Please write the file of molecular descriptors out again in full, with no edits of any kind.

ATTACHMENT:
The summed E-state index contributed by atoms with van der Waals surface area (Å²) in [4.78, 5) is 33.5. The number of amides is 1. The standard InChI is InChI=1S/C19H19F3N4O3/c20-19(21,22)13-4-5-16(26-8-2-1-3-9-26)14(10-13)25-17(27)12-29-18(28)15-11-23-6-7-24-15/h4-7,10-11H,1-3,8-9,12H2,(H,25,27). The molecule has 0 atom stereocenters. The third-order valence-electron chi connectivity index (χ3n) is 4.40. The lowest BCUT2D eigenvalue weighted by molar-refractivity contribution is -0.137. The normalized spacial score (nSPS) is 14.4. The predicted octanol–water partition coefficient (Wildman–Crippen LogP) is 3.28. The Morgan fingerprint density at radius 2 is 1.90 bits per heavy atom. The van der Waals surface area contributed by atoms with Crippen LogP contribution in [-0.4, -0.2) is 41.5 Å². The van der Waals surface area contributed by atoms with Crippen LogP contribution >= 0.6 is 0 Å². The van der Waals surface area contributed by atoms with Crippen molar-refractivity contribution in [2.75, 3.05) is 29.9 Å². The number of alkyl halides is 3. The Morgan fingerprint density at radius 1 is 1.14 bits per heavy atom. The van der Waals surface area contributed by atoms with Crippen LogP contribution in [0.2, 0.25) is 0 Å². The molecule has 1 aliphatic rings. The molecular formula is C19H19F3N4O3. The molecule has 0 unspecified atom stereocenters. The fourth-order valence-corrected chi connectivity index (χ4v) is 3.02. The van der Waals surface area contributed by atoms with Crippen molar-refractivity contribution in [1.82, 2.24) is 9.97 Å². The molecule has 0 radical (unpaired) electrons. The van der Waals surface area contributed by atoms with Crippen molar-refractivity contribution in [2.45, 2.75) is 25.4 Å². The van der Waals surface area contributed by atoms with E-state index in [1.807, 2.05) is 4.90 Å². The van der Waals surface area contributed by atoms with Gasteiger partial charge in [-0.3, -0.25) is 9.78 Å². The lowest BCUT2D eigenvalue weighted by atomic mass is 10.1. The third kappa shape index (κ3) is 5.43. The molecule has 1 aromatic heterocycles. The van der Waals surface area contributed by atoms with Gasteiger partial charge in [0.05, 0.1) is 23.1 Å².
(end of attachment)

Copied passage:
The summed E-state index contributed by atoms with van der Waals surface area (Å²) in [4.78, 5) is 33.5. The number of amides is 1. The standard InChI is InChI=1S/C19H19F3N4O3/c20-19(21,22)13-4-5-16(26-8-2-1-3-9-26)14(10-13)25-17(27)12-29-18(28)15-11-23-6-7-24-15/h4-7,10-11H,1-3,8-9,12H2,(H,25,27). The molecule has 0 atom stereocenters. The third-order valence-electron chi connectivity index (χ3n) is 4.40. The lowest BCUT2D eigenvalue weighted by molar-refractivity contribution is -0.137. The normalized spacial score (nSPS) is 14.4. The predicted octanol–water partition coefficient (Wildman–Crippen LogP) is 3.28. The Morgan fingerprint density at radius 2 is 1.90 bits per heavy atom. The van der Waals surface area contributed by atoms with Crippen LogP contribution in [-0.4, -0.2) is 41.5 Å². The van der Waals surface area contributed by atoms with Crippen LogP contribution >= 0.6 is 0 Å². The van der Waals surface area contributed by atoms with Crippen molar-refractivity contribution in [2.75, 3.05) is 29.9 Å². The number of alkyl halides is 3. The Morgan fingerprint density at radius 1 is 1.14 bits per heavy atom. The van der Waals surface area contributed by atoms with Crippen LogP contribution in [0.2, 0.25) is 0 Å². The molecule has 1 aliphatic rings. The molecular formula is C19H19F3N4O3. The molecule has 0 unspecified atom stereocenters. The fourth-order valence-corrected chi connectivity index (χ4v) is 3.02. The van der Waals surface area contributed by atoms with Crippen molar-refractivity contribution in [1.82, 2.24) is 9.97 Å². The molecule has 0 radical (unpaired) electrons. The van der Waals surface area contributed by atoms with Crippen molar-refractivity contribution in [2.45, 2.75) is 25.4 Å². The van der Waals surface area contributed by atoms with E-state index in [1.807, 2.05) is 4.90 Å². The van der Waals surface area contributed by atoms with Gasteiger partial charge in [-0.3, -0.25) is 9.78 Å². The lowest BCUT2D eigenvalue weighted by atomic mass is 10.1. The third kappa shape index (κ3) is 5.43. The molecule has 1 aromatic heterocycles. The van der Waals surface area contributed by atoms with Gasteiger partial charge in [0.05, 0.1) is 23.1 Å².